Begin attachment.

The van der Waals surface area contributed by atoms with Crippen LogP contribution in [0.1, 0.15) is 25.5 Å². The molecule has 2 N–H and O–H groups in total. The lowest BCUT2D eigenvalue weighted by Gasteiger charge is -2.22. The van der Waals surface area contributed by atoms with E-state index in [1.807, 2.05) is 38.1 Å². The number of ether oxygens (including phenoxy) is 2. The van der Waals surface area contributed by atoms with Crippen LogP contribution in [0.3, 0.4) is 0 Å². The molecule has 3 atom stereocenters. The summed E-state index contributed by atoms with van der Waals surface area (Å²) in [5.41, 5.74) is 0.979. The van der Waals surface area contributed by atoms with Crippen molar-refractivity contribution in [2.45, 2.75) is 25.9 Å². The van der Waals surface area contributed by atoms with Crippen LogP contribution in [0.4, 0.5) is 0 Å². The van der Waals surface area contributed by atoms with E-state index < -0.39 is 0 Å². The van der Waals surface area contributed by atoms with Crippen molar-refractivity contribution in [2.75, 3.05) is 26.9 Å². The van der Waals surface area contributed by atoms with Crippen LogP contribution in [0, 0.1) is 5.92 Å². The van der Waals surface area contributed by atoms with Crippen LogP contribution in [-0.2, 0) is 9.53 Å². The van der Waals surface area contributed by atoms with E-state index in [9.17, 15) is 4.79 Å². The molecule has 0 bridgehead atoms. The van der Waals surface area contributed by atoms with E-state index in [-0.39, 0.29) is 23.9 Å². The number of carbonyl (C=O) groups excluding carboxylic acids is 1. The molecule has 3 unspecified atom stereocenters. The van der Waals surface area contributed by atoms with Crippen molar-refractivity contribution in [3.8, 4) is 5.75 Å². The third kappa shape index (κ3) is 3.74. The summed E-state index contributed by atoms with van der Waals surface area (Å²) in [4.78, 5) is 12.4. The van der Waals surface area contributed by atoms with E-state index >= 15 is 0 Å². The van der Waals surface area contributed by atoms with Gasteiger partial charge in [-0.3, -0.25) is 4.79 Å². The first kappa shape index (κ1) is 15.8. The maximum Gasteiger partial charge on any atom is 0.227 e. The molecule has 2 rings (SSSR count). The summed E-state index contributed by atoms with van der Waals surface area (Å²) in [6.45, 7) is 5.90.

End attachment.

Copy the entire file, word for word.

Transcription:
The van der Waals surface area contributed by atoms with Crippen LogP contribution in [0.1, 0.15) is 25.5 Å². The molecule has 2 N–H and O–H groups in total. The lowest BCUT2D eigenvalue weighted by Gasteiger charge is -2.22. The van der Waals surface area contributed by atoms with E-state index in [1.807, 2.05) is 38.1 Å². The number of ether oxygens (including phenoxy) is 2. The van der Waals surface area contributed by atoms with Crippen LogP contribution in [0.3, 0.4) is 0 Å². The molecule has 3 atom stereocenters. The summed E-state index contributed by atoms with van der Waals surface area (Å²) in [5.41, 5.74) is 0.979. The van der Waals surface area contributed by atoms with Crippen molar-refractivity contribution in [2.45, 2.75) is 25.9 Å². The van der Waals surface area contributed by atoms with Crippen LogP contribution in [0.4, 0.5) is 0 Å². The van der Waals surface area contributed by atoms with E-state index < -0.39 is 0 Å². The van der Waals surface area contributed by atoms with Crippen molar-refractivity contribution in [2.75, 3.05) is 26.9 Å². The van der Waals surface area contributed by atoms with Crippen LogP contribution in [0, 0.1) is 5.92 Å². The van der Waals surface area contributed by atoms with Crippen LogP contribution in [-0.2, 0) is 9.53 Å². The van der Waals surface area contributed by atoms with E-state index in [9.17, 15) is 4.79 Å². The molecule has 0 bridgehead atoms. The van der Waals surface area contributed by atoms with E-state index in [-0.39, 0.29) is 23.9 Å². The number of carbonyl (C=O) groups excluding carboxylic acids is 1. The molecule has 3 unspecified atom stereocenters. The van der Waals surface area contributed by atoms with Crippen molar-refractivity contribution in [3.8, 4) is 5.75 Å². The third kappa shape index (κ3) is 3.74. The summed E-state index contributed by atoms with van der Waals surface area (Å²) in [4.78, 5) is 12.4. The van der Waals surface area contributed by atoms with E-state index >= 15 is 0 Å². The van der Waals surface area contributed by atoms with Gasteiger partial charge in [-0.3, -0.25) is 4.79 Å². The first kappa shape index (κ1) is 15.8. The maximum Gasteiger partial charge on any atom is 0.227 e. The molecule has 2 rings (SSSR count). The summed E-state index contributed by atoms with van der Waals surface area (Å²) in [6.45, 7) is 5.90.